Orwell is dead. The island of Ireland protects its buried archaeological heritage adequately (against this danger at least) without much fuss, failure or expense. If even the Irish government can do so then is it not time the British government and its agents desisted from spin, gave up holding convoluted conferences about portable antiquities  stuffed with carefully selected speakers and told the truth about Ireland? By the time the teenies are over and another 2.89 million British artefacts have been lifted mostly without being reported, the Irish combined damage will once again be approximately nothing.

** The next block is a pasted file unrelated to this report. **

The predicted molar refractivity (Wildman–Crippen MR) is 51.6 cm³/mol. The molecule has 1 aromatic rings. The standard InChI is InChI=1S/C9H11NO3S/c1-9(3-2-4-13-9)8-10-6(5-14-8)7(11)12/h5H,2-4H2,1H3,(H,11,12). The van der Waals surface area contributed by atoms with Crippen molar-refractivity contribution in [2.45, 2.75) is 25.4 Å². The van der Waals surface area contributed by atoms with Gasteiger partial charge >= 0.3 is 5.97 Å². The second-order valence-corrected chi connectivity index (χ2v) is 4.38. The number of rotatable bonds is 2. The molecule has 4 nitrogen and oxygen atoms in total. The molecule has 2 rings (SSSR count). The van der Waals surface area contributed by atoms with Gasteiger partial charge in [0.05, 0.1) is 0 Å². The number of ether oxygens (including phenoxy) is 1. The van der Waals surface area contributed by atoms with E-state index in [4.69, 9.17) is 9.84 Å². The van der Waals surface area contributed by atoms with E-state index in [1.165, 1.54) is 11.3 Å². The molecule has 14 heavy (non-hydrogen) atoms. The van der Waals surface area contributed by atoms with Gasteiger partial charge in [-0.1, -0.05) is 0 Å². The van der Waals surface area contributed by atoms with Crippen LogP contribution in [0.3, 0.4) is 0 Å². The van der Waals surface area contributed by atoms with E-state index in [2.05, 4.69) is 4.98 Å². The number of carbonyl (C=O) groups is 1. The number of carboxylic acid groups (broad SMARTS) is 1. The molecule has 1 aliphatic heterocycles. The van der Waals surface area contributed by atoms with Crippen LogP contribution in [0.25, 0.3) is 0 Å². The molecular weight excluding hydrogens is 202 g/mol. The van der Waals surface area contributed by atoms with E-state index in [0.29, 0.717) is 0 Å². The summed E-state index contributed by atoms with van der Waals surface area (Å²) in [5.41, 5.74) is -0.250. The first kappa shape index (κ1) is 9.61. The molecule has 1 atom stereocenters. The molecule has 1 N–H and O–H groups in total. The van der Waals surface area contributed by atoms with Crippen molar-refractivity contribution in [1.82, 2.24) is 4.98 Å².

Metal detecting: a letter to English Heritage

Legalised metal detecting? “No thanks, we’re French (and we give a damn about our resource!)” – Official.

Nighthawking: much ado about the wrong thing.